Life is not easy. Especially when you are in a family of invisible illnesses and disabilities. It can be serious, funny and downright hard! But we make it. Just like everyone else. We just do it in a different style.

Saturday, March 28, 2009

A Hard Life Ahead

After the last post, I really hate to change the direction and emotional energy of the blog, but this is supposed to be a real account of the kinds of difficulties the Unique Family goes through. So, today, I am going to cover an area of my life that is unfolding even as I write this.

A while back, I posted an audioblog that attempted to reveal some of the turmoil that has surrounded my personal life for the last several years.

I am talking about my husband and the multiple areas of his life that we are finding out are stunted and deformed.

When I wrote his Update, Update, Part 1, I focused on the epilepsy and sleep apnea, and only lightly touched upon the depression into which he slips every once and awhile.

Today, I am going to tell you what I think is going on. Now, I am not a doctor. We haven't seen any doctors to confirm anything yet, but if there are any parents of children with autism, adhd or learning disabilities out there reading this, you know a problem when you see it.

For years before I met him, my husband put up a very good front for his family and friends. He projected himself as a friendly, outgoing, funny, computer entrepreneur. He had loads of friends, loved to eat out and go to the movies. And yet, certain things didn't line up. Little stories would sneak out now and then.

Like his fear of needles. No one loves them, but we would not jeopardize our health to avoid them. He would.

He seemed to be indecisive. Any decision took so long to make and then he second-guessed himself two, three or more times.

The people closest to him didn't seem to be going anywhere. For all his "out-goingness" and entrepreneurial drive, he picked people that weren't progressing or growing to be his closest friends.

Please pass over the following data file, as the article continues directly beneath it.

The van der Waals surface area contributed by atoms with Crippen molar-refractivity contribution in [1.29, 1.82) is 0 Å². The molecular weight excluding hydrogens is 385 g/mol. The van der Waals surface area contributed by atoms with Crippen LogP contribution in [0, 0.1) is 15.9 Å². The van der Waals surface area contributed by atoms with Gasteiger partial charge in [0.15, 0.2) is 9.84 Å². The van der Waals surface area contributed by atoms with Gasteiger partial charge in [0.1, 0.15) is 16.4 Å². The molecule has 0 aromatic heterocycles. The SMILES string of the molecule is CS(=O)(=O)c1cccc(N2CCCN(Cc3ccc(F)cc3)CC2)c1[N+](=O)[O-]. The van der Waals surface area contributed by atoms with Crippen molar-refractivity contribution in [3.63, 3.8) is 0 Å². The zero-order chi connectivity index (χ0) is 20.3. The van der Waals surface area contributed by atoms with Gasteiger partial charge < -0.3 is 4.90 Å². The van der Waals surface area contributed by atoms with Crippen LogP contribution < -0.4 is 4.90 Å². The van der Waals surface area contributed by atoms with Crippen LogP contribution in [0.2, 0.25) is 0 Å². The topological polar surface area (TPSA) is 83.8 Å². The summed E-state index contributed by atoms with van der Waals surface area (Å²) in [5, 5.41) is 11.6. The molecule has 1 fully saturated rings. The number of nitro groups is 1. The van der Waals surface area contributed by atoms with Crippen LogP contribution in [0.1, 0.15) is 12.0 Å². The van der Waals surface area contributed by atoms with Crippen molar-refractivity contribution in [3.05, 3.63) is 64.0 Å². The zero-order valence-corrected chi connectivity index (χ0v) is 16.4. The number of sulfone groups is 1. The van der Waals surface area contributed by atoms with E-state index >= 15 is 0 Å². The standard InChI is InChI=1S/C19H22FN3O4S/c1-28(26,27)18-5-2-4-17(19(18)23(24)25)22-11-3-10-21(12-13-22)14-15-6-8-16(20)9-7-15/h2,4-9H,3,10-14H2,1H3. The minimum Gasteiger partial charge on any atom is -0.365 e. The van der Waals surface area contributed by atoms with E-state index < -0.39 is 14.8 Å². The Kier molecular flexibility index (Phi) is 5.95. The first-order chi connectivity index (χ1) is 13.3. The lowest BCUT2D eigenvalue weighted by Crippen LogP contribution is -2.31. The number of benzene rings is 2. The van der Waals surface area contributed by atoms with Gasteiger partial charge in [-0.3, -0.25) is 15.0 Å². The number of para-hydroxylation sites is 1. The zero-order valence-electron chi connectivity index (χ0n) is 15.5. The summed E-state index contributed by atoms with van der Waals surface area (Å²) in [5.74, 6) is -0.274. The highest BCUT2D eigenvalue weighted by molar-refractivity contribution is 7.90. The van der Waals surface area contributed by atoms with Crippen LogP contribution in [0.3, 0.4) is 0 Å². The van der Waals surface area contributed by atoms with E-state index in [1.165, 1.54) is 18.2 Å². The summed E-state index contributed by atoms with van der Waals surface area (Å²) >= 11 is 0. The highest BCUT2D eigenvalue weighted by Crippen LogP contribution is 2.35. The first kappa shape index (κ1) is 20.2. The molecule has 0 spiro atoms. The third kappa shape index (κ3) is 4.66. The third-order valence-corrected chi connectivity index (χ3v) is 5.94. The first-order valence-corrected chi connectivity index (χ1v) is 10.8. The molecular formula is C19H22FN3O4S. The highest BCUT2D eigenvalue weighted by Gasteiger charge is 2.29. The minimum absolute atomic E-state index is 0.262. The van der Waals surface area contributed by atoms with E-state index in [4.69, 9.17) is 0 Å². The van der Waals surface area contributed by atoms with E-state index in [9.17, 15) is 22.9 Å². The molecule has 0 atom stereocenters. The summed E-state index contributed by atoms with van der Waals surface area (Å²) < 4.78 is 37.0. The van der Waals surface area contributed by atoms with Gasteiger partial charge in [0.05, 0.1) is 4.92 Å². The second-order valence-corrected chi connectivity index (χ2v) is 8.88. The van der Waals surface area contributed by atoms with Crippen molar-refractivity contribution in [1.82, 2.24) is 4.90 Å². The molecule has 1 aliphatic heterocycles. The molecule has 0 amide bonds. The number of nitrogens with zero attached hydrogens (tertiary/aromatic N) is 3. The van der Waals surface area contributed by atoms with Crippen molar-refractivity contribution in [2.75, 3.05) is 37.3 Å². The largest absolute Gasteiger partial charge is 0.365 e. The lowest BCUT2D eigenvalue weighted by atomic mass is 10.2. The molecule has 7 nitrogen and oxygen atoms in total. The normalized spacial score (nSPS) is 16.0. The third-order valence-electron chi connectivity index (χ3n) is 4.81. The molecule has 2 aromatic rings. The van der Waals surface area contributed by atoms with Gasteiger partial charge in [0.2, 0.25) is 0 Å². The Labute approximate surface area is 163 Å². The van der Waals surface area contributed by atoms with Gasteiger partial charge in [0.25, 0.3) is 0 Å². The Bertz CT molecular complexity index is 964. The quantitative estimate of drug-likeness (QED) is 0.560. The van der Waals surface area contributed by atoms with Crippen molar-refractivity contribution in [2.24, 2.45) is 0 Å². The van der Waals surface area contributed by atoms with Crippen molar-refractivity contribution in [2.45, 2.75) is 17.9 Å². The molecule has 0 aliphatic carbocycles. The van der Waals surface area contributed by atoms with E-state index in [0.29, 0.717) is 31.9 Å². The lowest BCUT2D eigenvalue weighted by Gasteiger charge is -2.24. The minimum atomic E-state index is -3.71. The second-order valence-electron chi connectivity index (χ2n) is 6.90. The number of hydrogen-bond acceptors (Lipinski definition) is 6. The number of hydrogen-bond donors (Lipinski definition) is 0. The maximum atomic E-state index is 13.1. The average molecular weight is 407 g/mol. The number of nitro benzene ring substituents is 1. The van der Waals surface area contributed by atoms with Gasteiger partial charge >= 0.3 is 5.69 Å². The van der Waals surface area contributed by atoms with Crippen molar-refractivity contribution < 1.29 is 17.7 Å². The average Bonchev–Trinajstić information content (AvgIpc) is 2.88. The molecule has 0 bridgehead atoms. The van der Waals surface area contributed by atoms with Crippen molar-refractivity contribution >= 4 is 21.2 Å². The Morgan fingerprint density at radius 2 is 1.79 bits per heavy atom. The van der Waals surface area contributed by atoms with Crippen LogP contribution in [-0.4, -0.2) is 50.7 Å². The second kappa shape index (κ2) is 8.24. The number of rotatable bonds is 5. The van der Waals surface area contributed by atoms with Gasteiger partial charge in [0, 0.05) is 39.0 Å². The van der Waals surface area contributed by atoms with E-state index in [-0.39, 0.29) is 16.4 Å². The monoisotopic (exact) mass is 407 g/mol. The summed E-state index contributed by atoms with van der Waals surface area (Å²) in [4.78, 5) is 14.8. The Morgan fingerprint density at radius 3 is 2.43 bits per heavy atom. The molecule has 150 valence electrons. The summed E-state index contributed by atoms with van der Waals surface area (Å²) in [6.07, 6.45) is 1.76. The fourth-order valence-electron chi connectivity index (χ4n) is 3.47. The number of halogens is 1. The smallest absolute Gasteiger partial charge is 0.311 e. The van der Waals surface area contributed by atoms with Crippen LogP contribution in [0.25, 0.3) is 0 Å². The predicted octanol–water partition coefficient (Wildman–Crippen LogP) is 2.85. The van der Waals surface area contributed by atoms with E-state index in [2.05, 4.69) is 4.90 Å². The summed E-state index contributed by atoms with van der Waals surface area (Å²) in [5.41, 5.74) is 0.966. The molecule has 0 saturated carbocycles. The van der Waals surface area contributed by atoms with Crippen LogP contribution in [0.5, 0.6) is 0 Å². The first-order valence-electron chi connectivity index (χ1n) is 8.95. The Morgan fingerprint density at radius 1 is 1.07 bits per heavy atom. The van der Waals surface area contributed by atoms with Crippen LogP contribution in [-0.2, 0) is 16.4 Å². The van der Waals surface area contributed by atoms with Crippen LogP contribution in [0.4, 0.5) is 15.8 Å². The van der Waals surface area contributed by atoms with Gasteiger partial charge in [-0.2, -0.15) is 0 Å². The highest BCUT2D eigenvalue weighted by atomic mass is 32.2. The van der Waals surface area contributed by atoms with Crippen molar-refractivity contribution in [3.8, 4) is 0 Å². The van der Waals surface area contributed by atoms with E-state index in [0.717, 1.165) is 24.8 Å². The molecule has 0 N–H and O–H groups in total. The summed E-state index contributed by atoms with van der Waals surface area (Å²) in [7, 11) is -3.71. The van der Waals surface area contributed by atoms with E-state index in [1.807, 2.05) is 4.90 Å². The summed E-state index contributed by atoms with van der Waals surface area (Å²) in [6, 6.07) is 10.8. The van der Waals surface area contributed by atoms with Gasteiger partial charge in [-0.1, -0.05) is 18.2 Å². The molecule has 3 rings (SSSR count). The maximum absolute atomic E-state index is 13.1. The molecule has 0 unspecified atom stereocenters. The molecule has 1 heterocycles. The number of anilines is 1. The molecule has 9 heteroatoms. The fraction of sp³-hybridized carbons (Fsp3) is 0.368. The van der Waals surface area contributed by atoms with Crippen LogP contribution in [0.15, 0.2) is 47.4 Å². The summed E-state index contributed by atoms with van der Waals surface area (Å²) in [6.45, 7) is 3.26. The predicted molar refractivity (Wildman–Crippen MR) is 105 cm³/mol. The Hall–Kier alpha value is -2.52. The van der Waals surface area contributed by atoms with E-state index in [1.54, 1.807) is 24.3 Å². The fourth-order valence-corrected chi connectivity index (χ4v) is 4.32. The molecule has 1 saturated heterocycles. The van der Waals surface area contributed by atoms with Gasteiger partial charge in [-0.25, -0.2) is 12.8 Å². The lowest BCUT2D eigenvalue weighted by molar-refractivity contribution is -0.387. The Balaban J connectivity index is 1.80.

His family, openly verbally abused him, calling him very degrading names.

Still, he seemed to be looking positively into the future when he met me, and he wanted my children and I to be a part of it. He won me over with his sense of humor, his loyalty and patience, especially since he walked into my life when I was on a downward spiral with my health.

But,the truth is, the whole thing was a facade.

He is not a successful businessman.
He is not a person who can lead a business or a family.
He cannot handle financial responsibility.
He does not have many friends and frequently offends the ones he has.
He is not respected at his job.

I could go on, but, one, I think you get the idea, and two, seeing it in print is depressive.

But it is the truth.

The past several months have been one of major enlightenment for me as the house of cards slowly fell apart. Financially, physically and emotionally.

When I did the audio-blog and even the post about going on a Faith Walk, it was in the midst of understanding that the task before was not small. It was a monumental undertaking that might drain everything I had in me in order to see it through. I faced the fact that my marriage was not going to be what I hoped it would be, followed by a little trickle of fear that hissed, "Run for your life!"

Today, almost a month since the beginning of the Faith Walk, I'm ready to state some truths and affirm the mission I intend to embark on as long as I can.

The Truths:

1. My husband is a survivor. He has survived verbal, physical and sexual abuse.
2. My husband has epilepsy and sleep apnea. This may have affected his cognitive functioning.
3. My husband may have a learning disability.
4. My husband suffers with emotional disorders, specifically depression and anxiety disorder.

My affirmations:

I believe that my husband is not a malicious, mean-spirited person, but that for so many years of not getting the help he needed, as an act of survival, he uses deception, lies and fantasy to cope with his deficiencies. He lies not only to me, but to himself.

I believe despite all of his difficulties, he can feel love and does love me and my children.

I believe we are living in the best of times to get help for the ailments/disorders he has.

I believe intellectual and mental disabilities need to be treated with dignity, respect and kindness. Negativity only reinforces the need to deceive and hide.

I believe that the future will be a rough one. I cannot guarantee that I am cut out for this. I respect my right to say I can't.

I ultimately believe that love is the ultimate key to solving these problems. Without love, I turn off the ability to seek information to alleviate them. Without love, I cannot act with compassion. Without love, I manipulate and abuse, making me no different from his other abusers.

I don't know what else to say, except to ask those who pray, do so. Those who believe in positive energy, speak words of affirmation about us. Those with similar knowledge or life experiences, speak freely.

I appreciate everything and anything you do.

Photos were taken from Google Image searches.
Final painting is the work of d.Lawrence Coyle